The news @ Western Libraries
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Western Libraries is proud to announce that the changes to the Learning Commons are coming along nicely! There will still be some exciting new things coming to the Learning Commons, but here's what you can look for now:
- The Wilson circulation desk has been dismantled and replaced by the Learning Commons information desk providing basic information and referrals as needed to all Learning Commons programs and services.
- Additional space has been opened up creating collaborative space for students and faculty, and creating an attractive welcoming focal point for the Learning Commons.
- Research support and consultation has been relocated from the Haggard desk to a dedicated space where professional assistance will be available. This arrangement allows for increased collaboration with the Writing Center as students are developing their research projects.
- The Student Tech Center has expanded their desk presence in Haggard taking over laptop check-outs and providing expert support.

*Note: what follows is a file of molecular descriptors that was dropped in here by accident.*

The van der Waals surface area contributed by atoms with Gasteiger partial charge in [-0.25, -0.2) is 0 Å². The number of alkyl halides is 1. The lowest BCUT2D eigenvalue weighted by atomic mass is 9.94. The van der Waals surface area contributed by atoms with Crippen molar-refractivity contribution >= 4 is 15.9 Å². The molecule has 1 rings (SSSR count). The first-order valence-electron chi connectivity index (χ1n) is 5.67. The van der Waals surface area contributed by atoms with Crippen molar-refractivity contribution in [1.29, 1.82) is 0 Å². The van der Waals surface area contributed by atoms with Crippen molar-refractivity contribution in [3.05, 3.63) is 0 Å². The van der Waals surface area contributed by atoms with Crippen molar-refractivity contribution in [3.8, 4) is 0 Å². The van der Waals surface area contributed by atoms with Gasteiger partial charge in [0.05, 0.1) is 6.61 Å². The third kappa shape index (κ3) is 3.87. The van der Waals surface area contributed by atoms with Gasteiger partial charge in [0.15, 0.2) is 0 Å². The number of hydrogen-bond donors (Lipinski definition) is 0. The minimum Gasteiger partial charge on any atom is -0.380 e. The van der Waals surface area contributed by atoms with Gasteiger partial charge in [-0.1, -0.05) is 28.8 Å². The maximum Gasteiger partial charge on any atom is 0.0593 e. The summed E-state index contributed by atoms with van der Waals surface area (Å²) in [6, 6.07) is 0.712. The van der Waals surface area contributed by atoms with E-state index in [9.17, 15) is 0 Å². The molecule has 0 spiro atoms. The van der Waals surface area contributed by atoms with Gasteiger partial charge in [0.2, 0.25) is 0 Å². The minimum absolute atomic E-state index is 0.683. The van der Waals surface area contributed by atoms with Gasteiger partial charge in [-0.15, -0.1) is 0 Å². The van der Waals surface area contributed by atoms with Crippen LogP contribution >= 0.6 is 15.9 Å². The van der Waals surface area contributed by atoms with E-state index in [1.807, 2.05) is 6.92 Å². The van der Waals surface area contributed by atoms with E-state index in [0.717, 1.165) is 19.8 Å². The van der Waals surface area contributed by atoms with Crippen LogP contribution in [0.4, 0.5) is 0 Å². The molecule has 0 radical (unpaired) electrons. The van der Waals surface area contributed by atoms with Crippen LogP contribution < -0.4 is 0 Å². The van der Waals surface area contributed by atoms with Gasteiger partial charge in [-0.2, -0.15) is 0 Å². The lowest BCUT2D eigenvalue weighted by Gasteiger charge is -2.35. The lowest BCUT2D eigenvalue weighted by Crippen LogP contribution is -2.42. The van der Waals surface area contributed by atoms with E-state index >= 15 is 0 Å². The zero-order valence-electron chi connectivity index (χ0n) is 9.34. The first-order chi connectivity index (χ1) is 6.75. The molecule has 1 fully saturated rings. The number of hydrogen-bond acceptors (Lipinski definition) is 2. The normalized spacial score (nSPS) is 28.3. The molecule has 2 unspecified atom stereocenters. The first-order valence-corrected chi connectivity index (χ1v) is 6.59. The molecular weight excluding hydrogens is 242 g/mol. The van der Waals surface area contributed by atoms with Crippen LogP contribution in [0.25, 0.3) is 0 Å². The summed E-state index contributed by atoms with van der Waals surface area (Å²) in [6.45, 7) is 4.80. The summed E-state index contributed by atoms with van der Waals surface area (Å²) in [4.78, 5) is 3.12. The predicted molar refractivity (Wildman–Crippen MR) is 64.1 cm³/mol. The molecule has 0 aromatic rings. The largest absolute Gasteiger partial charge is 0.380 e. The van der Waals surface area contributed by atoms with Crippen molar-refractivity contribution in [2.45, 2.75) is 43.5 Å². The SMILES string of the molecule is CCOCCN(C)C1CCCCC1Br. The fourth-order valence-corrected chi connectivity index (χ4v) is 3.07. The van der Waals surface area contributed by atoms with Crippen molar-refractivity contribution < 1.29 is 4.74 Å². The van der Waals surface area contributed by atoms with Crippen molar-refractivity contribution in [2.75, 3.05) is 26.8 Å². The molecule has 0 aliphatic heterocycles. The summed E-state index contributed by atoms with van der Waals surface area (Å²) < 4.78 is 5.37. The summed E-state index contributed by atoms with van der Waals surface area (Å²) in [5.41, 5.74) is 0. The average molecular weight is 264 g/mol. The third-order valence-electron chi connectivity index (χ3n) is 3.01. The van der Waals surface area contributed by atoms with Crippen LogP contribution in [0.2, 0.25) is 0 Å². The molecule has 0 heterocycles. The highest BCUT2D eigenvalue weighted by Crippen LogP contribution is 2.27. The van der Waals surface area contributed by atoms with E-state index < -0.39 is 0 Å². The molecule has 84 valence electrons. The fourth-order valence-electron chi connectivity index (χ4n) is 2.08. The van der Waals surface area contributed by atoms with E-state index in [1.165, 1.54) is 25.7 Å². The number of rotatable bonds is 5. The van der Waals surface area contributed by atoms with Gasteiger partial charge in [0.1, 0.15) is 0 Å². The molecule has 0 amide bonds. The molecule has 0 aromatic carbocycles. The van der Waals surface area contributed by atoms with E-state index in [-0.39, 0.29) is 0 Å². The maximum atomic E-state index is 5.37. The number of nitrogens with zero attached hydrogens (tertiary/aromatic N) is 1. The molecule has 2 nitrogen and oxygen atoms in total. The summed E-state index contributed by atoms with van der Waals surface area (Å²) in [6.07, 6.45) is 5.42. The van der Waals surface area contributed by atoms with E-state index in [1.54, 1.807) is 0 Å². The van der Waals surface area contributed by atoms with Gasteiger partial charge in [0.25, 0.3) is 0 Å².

- Circulation Services will continue to operate from the Haggard circulation desk. This includes checkouts, account assistance, course reserves, room and video booking, etc.
These changes are funded with the help of a donation from WWU alumni Dave and Ann Mann, and one-time funding from the Provost’s office. During Spring Quarter and through the summer work will continue to fine tune new service models and implement further physical improvements to the area. By the start of Fall Quarter, the area will be an active and attractive space geared towards student learning.
We know you’ll find these changes as exciting as we do!
Late last week you may have walked past some interesting art pieces that were on display in the library in Wilson Gallery One. The two pieces, were by New York-based artist Yuken Teruya, who was visiting Western last week to give a lecture called “Art Watering the Seeds of Social Change.”
Teruya, who was born in Japan, is known for using everyday materials, like toilet paper rolls, paper bags, and shopping bags as his medium.
The featured pieces were "Notice-Forest: What Victory Tastes Like, London, 2012," (right) done from a paper bag, and "Heroes – Hirohito,” on canvas (below).
Teruya’s pieces were only on display in Wilson Gallery One for a few days, but there are a lot of works that make their way through Western Libraries Art Galleries. Stop by one for a quick study break!
On Tuesday, May 14, eight poets, including Western Librarians Paul Piper and Allen Frost, will be hosting a poetry reading.
The featured poets will be: Bruce Beasley, Ryler Dustin, Allen Frost, Nancy Pagh, Suzanne Paola, Paul Piper, Jeremy Voigt, and Mishon Wooldridge.